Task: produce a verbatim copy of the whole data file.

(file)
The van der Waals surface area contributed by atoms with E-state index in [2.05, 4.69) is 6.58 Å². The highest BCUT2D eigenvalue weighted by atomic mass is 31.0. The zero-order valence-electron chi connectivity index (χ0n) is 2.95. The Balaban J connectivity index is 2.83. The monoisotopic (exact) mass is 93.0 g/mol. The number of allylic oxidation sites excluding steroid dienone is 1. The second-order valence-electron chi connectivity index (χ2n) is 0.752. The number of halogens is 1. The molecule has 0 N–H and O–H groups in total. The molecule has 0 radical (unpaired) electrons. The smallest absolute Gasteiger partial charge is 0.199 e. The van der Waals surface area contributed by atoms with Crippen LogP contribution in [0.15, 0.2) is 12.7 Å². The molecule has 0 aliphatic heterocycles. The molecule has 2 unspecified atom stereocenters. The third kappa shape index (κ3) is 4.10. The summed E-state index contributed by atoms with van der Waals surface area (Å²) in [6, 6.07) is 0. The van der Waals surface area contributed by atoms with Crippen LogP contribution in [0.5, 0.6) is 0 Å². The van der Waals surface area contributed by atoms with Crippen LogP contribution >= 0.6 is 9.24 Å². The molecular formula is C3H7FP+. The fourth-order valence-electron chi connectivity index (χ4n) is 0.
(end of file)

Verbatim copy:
The van der Waals surface area contributed by atoms with E-state index in [2.05, 4.69) is 6.58 Å². The highest BCUT2D eigenvalue weighted by atomic mass is 31.0. The zero-order valence-electron chi connectivity index (χ0n) is 2.95. The Balaban J connectivity index is 2.83. The monoisotopic (exact) mass is 93.0 g/mol. The number of allylic oxidation sites excluding steroid dienone is 1. The second-order valence-electron chi connectivity index (χ2n) is 0.752. The number of halogens is 1. The molecule has 0 N–H and O–H groups in total. The molecule has 0 radical (unpaired) electrons. The smallest absolute Gasteiger partial charge is 0.199 e. The van der Waals surface area contributed by atoms with Crippen LogP contribution in [0.15, 0.2) is 12.7 Å². The molecule has 0 aliphatic heterocycles. The molecule has 2 unspecified atom stereocenters. The third kappa shape index (κ3) is 4.10. The summed E-state index contributed by atoms with van der Waals surface area (Å²) in [6, 6.07) is 0. The van der Waals surface area contributed by atoms with Crippen LogP contribution in [0.5, 0.6) is 0 Å². The van der Waals surface area contributed by atoms with Crippen LogP contribution >= 0.6 is 9.24 Å². The molecular formula is C3H7FP+. The fourth-order valence-electron chi connectivity index (χ4n) is 0.